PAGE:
Many artisans work at the fair trade facilities, or can work from home or in their village if more appropriate for their family life and childcare, or if the traditional skill is indigenous to their community. When complete, they will bring their products, sometimes from long distances, to the facility.

At the end of all this is our quality checking – a huge part of the work of a fair trade product. Because fair trade focuses on training and supporting new artisans – even from using scissors if an artisan has not been exposed to them before, to whizzing along on a traditional sewing machine – error, mentorship and re-do’s are a large part of our work. Our rejection rate can be high, and the painstakingly detailed work of us setting up systems to best support easy quality tools that speak to all, and to rectify unexpected mistakes can be….well….tough work, and a journey in risk and patience. But eventually we virtually always get there, and the result is magnificent and a triumph of true collaborative artistry!

The Artisans We Work With

The images speak for themselves. The people that we meet and build relationships with are some of the most meaningful aspects of our work, and of what is behind the products that you buy from us.

Fair trade associations are based first, on supporting people and communities, with developing products as a means to that end. We meet and work where people work in small groups in neighbourhood houses with their children nearby or nestled in the group, family-based workshops, or in the main facilities of the fair trade associations, where parents working share the space with daycare support, a school for their kids, adult literacy classes, or a subsidized cafeteria with incredible food. The people who come to work at the associations come for varied reasons and from varied backgrounds. Some come simply seeking a positive work environment, training and mentorship, or better compensation. Others may have been marginalized in one way or another – economically, from a minority group or low caste, women leaving family violence, or youth at risk.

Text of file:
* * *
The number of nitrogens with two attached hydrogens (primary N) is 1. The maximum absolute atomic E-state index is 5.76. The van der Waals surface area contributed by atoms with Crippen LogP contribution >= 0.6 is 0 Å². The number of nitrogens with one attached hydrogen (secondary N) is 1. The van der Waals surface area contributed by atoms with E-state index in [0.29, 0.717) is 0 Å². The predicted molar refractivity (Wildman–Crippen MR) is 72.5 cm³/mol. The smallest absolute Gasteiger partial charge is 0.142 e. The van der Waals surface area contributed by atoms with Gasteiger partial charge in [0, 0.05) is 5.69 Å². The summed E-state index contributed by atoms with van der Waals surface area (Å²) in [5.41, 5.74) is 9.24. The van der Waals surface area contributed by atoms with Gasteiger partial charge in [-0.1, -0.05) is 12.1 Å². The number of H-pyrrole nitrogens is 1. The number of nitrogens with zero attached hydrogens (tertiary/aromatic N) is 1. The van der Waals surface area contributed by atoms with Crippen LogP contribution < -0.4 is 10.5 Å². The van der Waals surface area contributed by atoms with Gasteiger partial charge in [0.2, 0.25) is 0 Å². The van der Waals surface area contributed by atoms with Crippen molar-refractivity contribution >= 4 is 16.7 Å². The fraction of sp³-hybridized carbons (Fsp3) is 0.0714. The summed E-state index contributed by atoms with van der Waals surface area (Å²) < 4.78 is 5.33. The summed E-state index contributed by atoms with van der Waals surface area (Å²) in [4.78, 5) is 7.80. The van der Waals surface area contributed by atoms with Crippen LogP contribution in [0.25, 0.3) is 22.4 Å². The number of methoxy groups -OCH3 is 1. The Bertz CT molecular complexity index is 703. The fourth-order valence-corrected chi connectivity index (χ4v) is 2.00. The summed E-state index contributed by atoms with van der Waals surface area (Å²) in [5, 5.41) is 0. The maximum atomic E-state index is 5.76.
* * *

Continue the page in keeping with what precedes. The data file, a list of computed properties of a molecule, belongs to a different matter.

There is a rich community of wonderful and hard working people behind the products that you buy from Fibres of Life and we wanted to give you a glimpse into who they are.

Adventures In Fair Trade

Working in fair trade is so, so much more than designing and creating the product. We thought it would be fun to give you a sneak a peek into the other twists and turns in our journey.

Rickshaws, jeep, horrible buses, bike, and foot. Learning the ins and outs of ridiculous government customs procedures and learning how to smile the entire time. The joy of feeling more creative and resourceful the more we don’t fit in – wandering through new streets, markets, public stalls and meeting with our fair trade friends and artisans. Stupas, spritual pilgrims, blaring Hindi music, Bollywood, and street dogs. There’s speaking a different language, even when we are speaking the same language. There’s eating the delicious meals offered to us, and then burning the midnight oil to keep up with work both in Canada and overseas simultaneously – in between travel or home life. And desperately trying to fit in learning a respectable level of Nepali and Hindi along the way.

There’s the organizing, counting, double/triple checking, packing, shipping and the always exciting receipt and unpacking of our goods arrival in Canada– a little like Christmas every time, even if you had to sort out in the middle of winter how to fit 8 50 lb boxes into a hatchback, and fitting into a store room that looks about ½ the size it should (but never fear, there’s always good music in there!). And finally, now learning how the heck that online world of e-commerce and social networking works, and how to get your packages to you safely, and even with an element of an extra special something or surprise tucked in.

There’s the adventure of travel that fair trade happily requires. Train rides, polluted city and quiet country roads.